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Clarksdale, MS Attorneys, Lawyers and Law Firms

Directory of Clarksdale, Mississippi Attorneys, Lawyers, Law Firms, etc.
(33 attorneys currently listed)

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Standard Listings

Jack Bobo
500 Killebrew Street
Clarksdale, MS 38614
(662) 624-2425
Don Dees
Stevens Building
Clarksdale, MS 38614
(662) 624-5476
Jack Dodson Jr
227 Porter Drive
Clarksdale, MS 38614
(662) 627-9535
Darnell Felton
227 1st Street
Clarksdale, MS 38614
(662) 627-3891
Joseph Gibbs
111 Court Street
Clarksdale, MS 38614
(662) 627-4146
Lee Graves
107 Court Street
Clarksdale, MS 38614
(662) 627-1622
Haney C Kent
121 Yazoo Avenue
Clarksdale, MS 38614
(662) 627-5501
Haney C Kent
121 Yazoo Avenue
Clarksdale, MS 38614
(662) 627-5502
Holcomb Connell & Chaffin
152 Delta Avenue
Clarksdale, MS 38614
(662) 627-2241
Hopson Law Firm
901 Martin Luther King B
Clarksdale, MS 38614
(662) 624-4100
Humber Rivers H
89 Delta Avenue
Clarksdale, MS 38614
(662) 627-3700
Johnson Law Office
105 Sharkey Avenue
Clarksdale, MS 38614
(662) 621-9033
Michael Lewis
519 1st Street
Clarksdale, MS 38614
(662) 627-4477
Richard Lewis
501 1st Street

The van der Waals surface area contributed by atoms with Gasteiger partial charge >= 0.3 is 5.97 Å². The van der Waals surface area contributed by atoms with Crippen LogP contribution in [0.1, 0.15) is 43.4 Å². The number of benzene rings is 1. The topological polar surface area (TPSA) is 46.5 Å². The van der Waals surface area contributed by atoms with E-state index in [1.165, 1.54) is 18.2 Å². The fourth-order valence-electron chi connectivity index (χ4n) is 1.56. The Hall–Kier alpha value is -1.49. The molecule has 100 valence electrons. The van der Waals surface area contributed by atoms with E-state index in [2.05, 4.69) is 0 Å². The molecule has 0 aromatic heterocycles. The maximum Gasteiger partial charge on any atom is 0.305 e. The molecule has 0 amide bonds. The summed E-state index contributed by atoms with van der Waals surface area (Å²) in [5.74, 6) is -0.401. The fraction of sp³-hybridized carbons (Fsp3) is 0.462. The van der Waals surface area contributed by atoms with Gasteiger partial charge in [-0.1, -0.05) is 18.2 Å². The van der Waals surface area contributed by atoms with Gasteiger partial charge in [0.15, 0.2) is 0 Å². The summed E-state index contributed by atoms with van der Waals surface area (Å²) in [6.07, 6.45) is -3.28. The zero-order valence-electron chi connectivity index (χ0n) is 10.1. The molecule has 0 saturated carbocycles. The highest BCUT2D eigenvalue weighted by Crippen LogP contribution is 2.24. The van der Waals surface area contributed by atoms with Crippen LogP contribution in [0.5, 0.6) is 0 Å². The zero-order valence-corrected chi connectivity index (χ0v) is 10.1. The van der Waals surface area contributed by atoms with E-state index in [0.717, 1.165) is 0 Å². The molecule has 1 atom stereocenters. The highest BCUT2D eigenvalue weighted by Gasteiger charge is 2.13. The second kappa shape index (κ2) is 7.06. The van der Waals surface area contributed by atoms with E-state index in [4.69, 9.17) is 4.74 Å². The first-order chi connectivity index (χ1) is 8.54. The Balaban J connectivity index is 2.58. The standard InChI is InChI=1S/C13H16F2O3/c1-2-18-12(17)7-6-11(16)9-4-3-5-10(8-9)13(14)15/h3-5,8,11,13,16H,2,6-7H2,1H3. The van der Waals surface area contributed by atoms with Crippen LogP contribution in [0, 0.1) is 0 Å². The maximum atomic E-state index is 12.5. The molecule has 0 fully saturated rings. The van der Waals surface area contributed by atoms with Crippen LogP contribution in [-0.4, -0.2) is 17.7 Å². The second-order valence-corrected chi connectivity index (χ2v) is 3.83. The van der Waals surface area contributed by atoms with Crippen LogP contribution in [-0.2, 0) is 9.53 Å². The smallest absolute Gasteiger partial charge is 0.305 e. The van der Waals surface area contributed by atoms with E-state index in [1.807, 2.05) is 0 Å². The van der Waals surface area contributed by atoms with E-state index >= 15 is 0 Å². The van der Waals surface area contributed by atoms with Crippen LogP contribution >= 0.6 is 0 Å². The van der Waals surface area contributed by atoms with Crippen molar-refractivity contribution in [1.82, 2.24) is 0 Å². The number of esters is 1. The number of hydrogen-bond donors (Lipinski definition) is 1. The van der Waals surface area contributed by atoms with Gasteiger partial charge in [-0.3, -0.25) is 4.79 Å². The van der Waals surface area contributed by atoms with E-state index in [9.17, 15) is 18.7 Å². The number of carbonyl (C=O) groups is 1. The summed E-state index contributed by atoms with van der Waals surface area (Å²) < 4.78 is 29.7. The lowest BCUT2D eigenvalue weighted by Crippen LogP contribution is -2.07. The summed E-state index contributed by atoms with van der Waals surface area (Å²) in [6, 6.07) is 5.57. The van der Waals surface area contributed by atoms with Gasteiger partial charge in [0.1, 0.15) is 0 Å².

Clarksdale, MS 38614
(662) 627-4108
Marshall Law Firm
611 East 2nd Street
Clarksdale, MS 38614
(662) 624-6568
Gregory McClellan
136 Sunflower Avenue
Clarksdale, MS 38614
(662) 627-5494
Thomas Pearson
69 Delta Avenue
Clarksdale, MS 38614
(662) 627-1171
Pittman PLLC
315 Desoto Avenue
Clarksdale, MS 38614
(662) 624-6680
William Raiford III
30 Delta Avenue
Clarksdale, MS 38614
(662) 627-9641
Tom Ross Jr
123 Court Street
Clarksdale, MS 38614
(662) 627-5251
Salu & Salu PLLC
134 Desoto Avenue
Clarksdale, MS 38614
(662) 627-2002
Watosa Sanders
606 Desoto Avenue
Clarksdale, MS 38614
(662) 627-4184
Allan Shackelford
110 Yazoo Avenue
Clarksdale, MS 38614
(662) 627-4191
John Sherman
203 Court Street
Clarksdale, MS 38614
(662) 627-5301

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United States Attorney News

Judge denies third trial for man convicted of murder

Nicholas Christopher Ferro was denied a third trial for the death of Marques Butler in 2009.